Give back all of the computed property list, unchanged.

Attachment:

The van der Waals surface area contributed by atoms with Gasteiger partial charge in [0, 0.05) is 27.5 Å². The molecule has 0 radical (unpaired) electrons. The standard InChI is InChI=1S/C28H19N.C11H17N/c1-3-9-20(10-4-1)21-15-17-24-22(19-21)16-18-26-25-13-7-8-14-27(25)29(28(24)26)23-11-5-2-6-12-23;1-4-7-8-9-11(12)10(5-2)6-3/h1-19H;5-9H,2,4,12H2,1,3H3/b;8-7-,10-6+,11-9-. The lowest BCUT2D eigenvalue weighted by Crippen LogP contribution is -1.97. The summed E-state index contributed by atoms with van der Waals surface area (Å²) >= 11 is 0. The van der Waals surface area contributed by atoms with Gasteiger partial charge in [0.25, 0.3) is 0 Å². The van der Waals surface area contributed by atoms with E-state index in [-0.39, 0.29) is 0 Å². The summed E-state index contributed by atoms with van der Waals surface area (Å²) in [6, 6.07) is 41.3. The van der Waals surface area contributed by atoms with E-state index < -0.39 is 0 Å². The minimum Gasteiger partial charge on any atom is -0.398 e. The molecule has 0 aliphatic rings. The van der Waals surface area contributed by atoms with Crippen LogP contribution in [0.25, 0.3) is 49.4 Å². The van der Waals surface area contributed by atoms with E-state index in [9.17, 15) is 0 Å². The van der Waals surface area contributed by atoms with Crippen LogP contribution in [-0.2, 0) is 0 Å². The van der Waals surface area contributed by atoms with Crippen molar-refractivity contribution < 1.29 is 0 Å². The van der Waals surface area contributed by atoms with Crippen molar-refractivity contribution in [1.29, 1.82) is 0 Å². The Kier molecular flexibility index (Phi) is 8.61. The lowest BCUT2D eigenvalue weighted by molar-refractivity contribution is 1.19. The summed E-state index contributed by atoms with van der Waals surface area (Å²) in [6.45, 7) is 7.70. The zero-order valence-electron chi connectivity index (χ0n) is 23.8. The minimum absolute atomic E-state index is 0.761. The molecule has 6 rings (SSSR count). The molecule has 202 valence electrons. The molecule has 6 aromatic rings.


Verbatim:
The van der Waals surface area contributed by atoms with Gasteiger partial charge in [0, 0.05) is 27.5 Å². The molecule has 0 radical (unpaired) electrons. The standard InChI is InChI=1S/C28H19N.C11H17N/c1-3-9-20(10-4-1)21-15-17-24-22(19-21)16-18-26-25-13-7-8-14-27(25)29(28(24)26)23-11-5-2-6-12-23;1-4-7-8-9-11(12)10(5-2)6-3/h1-19H;5-9H,2,4,12H2,1,3H3/b;8-7-,10-6+,11-9-. The lowest BCUT2D eigenvalue weighted by Crippen LogP contribution is -1.97. The summed E-state index contributed by atoms with van der Waals surface area (Å²) >= 11 is 0. The van der Waals surface area contributed by atoms with Gasteiger partial charge in [0.25, 0.3) is 0 Å². The van der Waals surface area contributed by atoms with E-state index in [-0.39, 0.29) is 0 Å². The summed E-state index contributed by atoms with van der Waals surface area (Å²) in [6, 6.07) is 41.3. The van der Waals surface area contributed by atoms with E-state index < -0.39 is 0 Å². The minimum Gasteiger partial charge on any atom is -0.398 e. The molecule has 0 aliphatic rings. The van der Waals surface area contributed by atoms with Crippen LogP contribution in [0.25, 0.3) is 49.4 Å². The van der Waals surface area contributed by atoms with E-state index in [9.17, 15) is 0 Å². The van der Waals surface area contributed by atoms with Crippen LogP contribution in [-0.2, 0) is 0 Å². The van der Waals surface area contributed by atoms with Crippen molar-refractivity contribution < 1.29 is 0 Å². The van der Waals surface area contributed by atoms with Crippen molar-refractivity contribution in [1.29, 1.82) is 0 Å². The Kier molecular flexibility index (Phi) is 8.61. The lowest BCUT2D eigenvalue weighted by molar-refractivity contribution is 1.19. The summed E-state index contributed by atoms with van der Waals surface area (Å²) in [6.45, 7) is 7.70. The zero-order valence-electron chi connectivity index (χ0n) is 23.8. The minimum absolute atomic E-state index is 0.761. The molecule has 6 rings (SSSR count). The molecule has 202 valence electrons. The molecule has 6 aromatic rings.